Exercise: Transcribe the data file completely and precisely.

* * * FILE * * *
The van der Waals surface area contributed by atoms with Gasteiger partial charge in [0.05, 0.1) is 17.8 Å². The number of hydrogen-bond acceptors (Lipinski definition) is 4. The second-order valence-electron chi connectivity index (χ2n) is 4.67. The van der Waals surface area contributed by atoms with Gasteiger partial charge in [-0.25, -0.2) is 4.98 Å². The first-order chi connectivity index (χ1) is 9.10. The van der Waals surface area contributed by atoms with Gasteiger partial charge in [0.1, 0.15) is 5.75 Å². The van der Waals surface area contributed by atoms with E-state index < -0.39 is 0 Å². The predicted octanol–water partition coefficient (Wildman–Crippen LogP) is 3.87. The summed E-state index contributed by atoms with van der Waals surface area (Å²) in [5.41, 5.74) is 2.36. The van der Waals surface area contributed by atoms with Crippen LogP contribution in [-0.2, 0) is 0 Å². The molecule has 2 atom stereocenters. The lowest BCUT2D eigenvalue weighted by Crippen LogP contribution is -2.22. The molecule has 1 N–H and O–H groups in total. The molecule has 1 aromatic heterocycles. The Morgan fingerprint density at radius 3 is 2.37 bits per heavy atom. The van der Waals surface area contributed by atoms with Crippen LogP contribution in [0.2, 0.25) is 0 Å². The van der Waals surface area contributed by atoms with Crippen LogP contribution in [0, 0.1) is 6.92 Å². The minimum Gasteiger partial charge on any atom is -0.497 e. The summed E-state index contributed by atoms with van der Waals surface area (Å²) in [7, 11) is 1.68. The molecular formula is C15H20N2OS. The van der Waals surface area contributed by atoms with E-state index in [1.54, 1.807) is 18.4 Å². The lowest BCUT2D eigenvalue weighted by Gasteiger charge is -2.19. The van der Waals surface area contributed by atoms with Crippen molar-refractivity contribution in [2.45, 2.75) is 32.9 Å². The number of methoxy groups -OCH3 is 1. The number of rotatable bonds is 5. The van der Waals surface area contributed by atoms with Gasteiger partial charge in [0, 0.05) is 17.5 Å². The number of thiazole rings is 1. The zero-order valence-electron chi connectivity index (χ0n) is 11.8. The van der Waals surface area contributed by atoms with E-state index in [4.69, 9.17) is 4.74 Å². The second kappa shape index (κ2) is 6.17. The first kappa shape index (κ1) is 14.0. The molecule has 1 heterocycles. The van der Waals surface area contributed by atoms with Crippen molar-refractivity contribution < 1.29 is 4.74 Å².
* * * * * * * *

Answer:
The van der Waals surface area contributed by atoms with Gasteiger partial charge in [0.05, 0.1) is 17.8 Å². The number of hydrogen-bond acceptors (Lipinski definition) is 4. The second-order valence-electron chi connectivity index (χ2n) is 4.67. The van der Waals surface area contributed by atoms with Gasteiger partial charge in [-0.25, -0.2) is 4.98 Å². The first-order chi connectivity index (χ1) is 9.10. The van der Waals surface area contributed by atoms with Gasteiger partial charge in [0.1, 0.15) is 5.75 Å². The van der Waals surface area contributed by atoms with E-state index < -0.39 is 0 Å². The predicted octanol–water partition coefficient (Wildman–Crippen LogP) is 3.87. The summed E-state index contributed by atoms with van der Waals surface area (Å²) in [5.41, 5.74) is 2.36. The van der Waals surface area contributed by atoms with Crippen LogP contribution in [-0.2, 0) is 0 Å². The molecule has 2 atom stereocenters. The lowest BCUT2D eigenvalue weighted by Crippen LogP contribution is -2.22. The molecule has 1 N–H and O–H groups in total. The molecule has 1 aromatic heterocycles. The Morgan fingerprint density at radius 3 is 2.37 bits per heavy atom. The van der Waals surface area contributed by atoms with Crippen LogP contribution in [0.2, 0.25) is 0 Å². The van der Waals surface area contributed by atoms with Crippen LogP contribution in [0, 0.1) is 6.92 Å². The minimum Gasteiger partial charge on any atom is -0.497 e. The summed E-state index contributed by atoms with van der Waals surface area (Å²) in [7, 11) is 1.68. The molecular formula is C15H20N2OS. The van der Waals surface area contributed by atoms with E-state index in [1.54, 1.807) is 18.4 Å². The lowest BCUT2D eigenvalue weighted by Gasteiger charge is -2.19. The van der Waals surface area contributed by atoms with Crippen molar-refractivity contribution in [2.45, 2.75) is 32.9 Å². The number of methoxy groups -OCH3 is 1. The number of rotatable bonds is 5. The van der Waals surface area contributed by atoms with Gasteiger partial charge in [0, 0.05) is 17.5 Å². The number of thiazole rings is 1. The zero-order valence-electron chi connectivity index (χ0n) is 11.8. The van der Waals surface area contributed by atoms with E-state index in [4.69, 9.17) is 4.74 Å². The second kappa shape index (κ2) is 6.17. The first kappa shape index (κ1) is 14.0. The molecule has 1 heterocycles. The van der Waals surface area contributed by atoms with Crippen molar-refractivity contribution < 1.29 is 4.74 Å².